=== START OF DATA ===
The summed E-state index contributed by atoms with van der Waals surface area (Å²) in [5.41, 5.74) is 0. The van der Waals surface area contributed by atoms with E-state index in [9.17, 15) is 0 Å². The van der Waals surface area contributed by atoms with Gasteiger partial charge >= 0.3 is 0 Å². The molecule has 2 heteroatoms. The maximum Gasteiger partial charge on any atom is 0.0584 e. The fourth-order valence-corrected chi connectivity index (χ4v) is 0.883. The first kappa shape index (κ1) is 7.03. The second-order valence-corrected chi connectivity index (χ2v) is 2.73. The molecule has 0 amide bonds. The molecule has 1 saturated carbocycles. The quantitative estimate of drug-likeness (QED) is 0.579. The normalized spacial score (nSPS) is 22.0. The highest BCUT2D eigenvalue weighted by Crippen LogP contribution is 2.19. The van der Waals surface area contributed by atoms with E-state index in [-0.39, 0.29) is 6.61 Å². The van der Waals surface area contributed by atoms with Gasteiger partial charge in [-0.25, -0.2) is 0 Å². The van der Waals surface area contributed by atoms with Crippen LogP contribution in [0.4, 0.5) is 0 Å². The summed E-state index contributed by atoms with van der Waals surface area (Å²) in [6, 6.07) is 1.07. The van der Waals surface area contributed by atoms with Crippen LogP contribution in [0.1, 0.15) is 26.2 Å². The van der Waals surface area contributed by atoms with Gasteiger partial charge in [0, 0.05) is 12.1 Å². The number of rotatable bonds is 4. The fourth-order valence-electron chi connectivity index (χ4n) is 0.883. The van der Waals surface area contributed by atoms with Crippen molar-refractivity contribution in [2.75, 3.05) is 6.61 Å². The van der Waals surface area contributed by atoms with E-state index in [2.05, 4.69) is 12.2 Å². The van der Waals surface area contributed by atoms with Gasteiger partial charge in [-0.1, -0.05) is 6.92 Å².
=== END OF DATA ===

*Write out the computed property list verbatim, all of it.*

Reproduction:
The summed E-state index contributed by atoms with van der Waals surface area (Å²) in [5.41, 5.74) is 0. The van der Waals surface area contributed by atoms with E-state index in [9.17, 15) is 0 Å². The van der Waals surface area contributed by atoms with Gasteiger partial charge >= 0.3 is 0 Å². The molecule has 2 heteroatoms. The maximum Gasteiger partial charge on any atom is 0.0584 e. The fourth-order valence-corrected chi connectivity index (χ4v) is 0.883. The first kappa shape index (κ1) is 7.03. The second-order valence-corrected chi connectivity index (χ2v) is 2.73. The molecule has 0 amide bonds. The molecule has 1 saturated carbocycles. The quantitative estimate of drug-likeness (QED) is 0.579. The normalized spacial score (nSPS) is 22.0. The highest BCUT2D eigenvalue weighted by Crippen LogP contribution is 2.19. The van der Waals surface area contributed by atoms with E-state index in [-0.39, 0.29) is 6.61 Å². The van der Waals surface area contributed by atoms with Gasteiger partial charge in [-0.25, -0.2) is 0 Å². The van der Waals surface area contributed by atoms with Crippen LogP contribution in [0.4, 0.5) is 0 Å². The summed E-state index contributed by atoms with van der Waals surface area (Å²) in [6, 6.07) is 1.07. The van der Waals surface area contributed by atoms with Crippen LogP contribution in [0.1, 0.15) is 26.2 Å². The van der Waals surface area contributed by atoms with Gasteiger partial charge in [0, 0.05) is 12.1 Å². The number of rotatable bonds is 4. The fourth-order valence-electron chi connectivity index (χ4n) is 0.883. The van der Waals surface area contributed by atoms with Crippen molar-refractivity contribution in [2.75, 3.05) is 6.61 Å². The van der Waals surface area contributed by atoms with E-state index in [2.05, 4.69) is 12.2 Å². The van der Waals surface area contributed by atoms with Gasteiger partial charge in [-0.1, -0.05) is 6.92 Å².